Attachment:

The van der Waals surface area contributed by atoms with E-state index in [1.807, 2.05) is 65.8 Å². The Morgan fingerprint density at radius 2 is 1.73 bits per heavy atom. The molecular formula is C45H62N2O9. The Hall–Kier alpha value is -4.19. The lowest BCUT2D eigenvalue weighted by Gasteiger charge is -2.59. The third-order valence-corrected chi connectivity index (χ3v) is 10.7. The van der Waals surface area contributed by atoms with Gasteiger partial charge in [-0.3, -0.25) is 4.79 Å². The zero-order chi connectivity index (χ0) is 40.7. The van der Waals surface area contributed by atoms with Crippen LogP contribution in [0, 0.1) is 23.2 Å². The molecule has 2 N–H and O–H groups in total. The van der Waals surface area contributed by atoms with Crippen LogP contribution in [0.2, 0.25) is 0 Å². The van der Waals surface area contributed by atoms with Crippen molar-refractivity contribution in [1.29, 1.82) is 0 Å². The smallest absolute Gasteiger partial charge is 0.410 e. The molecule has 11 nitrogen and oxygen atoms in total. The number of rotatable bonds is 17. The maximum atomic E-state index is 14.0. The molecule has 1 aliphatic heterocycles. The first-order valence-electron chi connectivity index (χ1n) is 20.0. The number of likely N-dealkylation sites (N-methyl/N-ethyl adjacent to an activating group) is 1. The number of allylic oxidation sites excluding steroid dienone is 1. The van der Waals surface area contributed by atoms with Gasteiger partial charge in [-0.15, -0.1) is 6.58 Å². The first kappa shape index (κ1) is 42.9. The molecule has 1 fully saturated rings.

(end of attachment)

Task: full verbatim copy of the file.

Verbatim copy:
The van der Waals surface area contributed by atoms with E-state index in [1.807, 2.05) is 65.8 Å². The Morgan fingerprint density at radius 2 is 1.73 bits per heavy atom. The molecular formula is C45H62N2O9. The Hall–Kier alpha value is -4.19. The lowest BCUT2D eigenvalue weighted by Gasteiger charge is -2.59. The third-order valence-corrected chi connectivity index (χ3v) is 10.7. The van der Waals surface area contributed by atoms with Gasteiger partial charge in [-0.3, -0.25) is 4.79 Å². The zero-order chi connectivity index (χ0) is 40.7. The van der Waals surface area contributed by atoms with Crippen LogP contribution in [0, 0.1) is 23.2 Å². The molecule has 2 N–H and O–H groups in total. The van der Waals surface area contributed by atoms with Crippen LogP contribution in [0.2, 0.25) is 0 Å². The van der Waals surface area contributed by atoms with Crippen molar-refractivity contribution in [1.29, 1.82) is 0 Å². The smallest absolute Gasteiger partial charge is 0.410 e. The molecule has 11 nitrogen and oxygen atoms in total. The number of rotatable bonds is 17. The maximum atomic E-state index is 14.0. The molecule has 1 aliphatic heterocycles. The first-order valence-electron chi connectivity index (χ1n) is 20.0. The number of likely N-dealkylation sites (N-methyl/N-ethyl adjacent to an activating group) is 1. The number of allylic oxidation sites excluding steroid dienone is 1. The van der Waals surface area contributed by atoms with Gasteiger partial charge in [-0.15, -0.1) is 6.58 Å². The first kappa shape index (κ1) is 42.9. The molecule has 1 fully saturated rings.